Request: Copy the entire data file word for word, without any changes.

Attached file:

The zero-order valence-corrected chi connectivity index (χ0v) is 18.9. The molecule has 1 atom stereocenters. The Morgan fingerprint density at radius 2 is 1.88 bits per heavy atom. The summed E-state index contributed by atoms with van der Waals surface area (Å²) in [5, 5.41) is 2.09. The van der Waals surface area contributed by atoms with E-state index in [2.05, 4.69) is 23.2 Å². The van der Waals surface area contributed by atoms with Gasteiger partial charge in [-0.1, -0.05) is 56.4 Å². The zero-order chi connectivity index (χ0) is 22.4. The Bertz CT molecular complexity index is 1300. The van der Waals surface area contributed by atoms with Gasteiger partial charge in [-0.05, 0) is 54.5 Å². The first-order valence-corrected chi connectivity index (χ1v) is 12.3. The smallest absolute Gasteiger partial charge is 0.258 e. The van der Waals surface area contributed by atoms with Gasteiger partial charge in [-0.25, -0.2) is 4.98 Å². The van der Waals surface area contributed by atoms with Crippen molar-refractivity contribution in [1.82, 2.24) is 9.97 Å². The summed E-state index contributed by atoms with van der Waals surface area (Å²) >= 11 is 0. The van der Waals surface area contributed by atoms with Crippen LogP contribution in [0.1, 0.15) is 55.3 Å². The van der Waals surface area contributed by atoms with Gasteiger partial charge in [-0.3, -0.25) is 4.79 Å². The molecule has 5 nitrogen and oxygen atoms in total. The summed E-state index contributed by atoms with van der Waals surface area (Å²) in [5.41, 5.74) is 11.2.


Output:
The zero-order valence-corrected chi connectivity index (χ0v) is 18.9. The molecule has 1 atom stereocenters. The Morgan fingerprint density at radius 2 is 1.88 bits per heavy atom. The summed E-state index contributed by atoms with van der Waals surface area (Å²) in [5, 5.41) is 2.09. The van der Waals surface area contributed by atoms with E-state index in [2.05, 4.69) is 23.2 Å². The van der Waals surface area contributed by atoms with Gasteiger partial charge in [-0.1, -0.05) is 56.4 Å². The zero-order chi connectivity index (χ0) is 22.4. The Bertz CT molecular complexity index is 1300. The van der Waals surface area contributed by atoms with Gasteiger partial charge in [-0.05, 0) is 54.5 Å². The first-order valence-corrected chi connectivity index (χ1v) is 12.3. The smallest absolute Gasteiger partial charge is 0.258 e. The van der Waals surface area contributed by atoms with Gasteiger partial charge in [-0.25, -0.2) is 4.98 Å². The van der Waals surface area contributed by atoms with Crippen molar-refractivity contribution in [1.82, 2.24) is 9.97 Å². The summed E-state index contributed by atoms with van der Waals surface area (Å²) >= 11 is 0. The van der Waals surface area contributed by atoms with Crippen LogP contribution in [0.1, 0.15) is 55.3 Å². The van der Waals surface area contributed by atoms with Gasteiger partial charge in [-0.3, -0.25) is 4.79 Å². The molecule has 5 nitrogen and oxygen atoms in total. The summed E-state index contributed by atoms with van der Waals surface area (Å²) in [5.41, 5.74) is 11.2.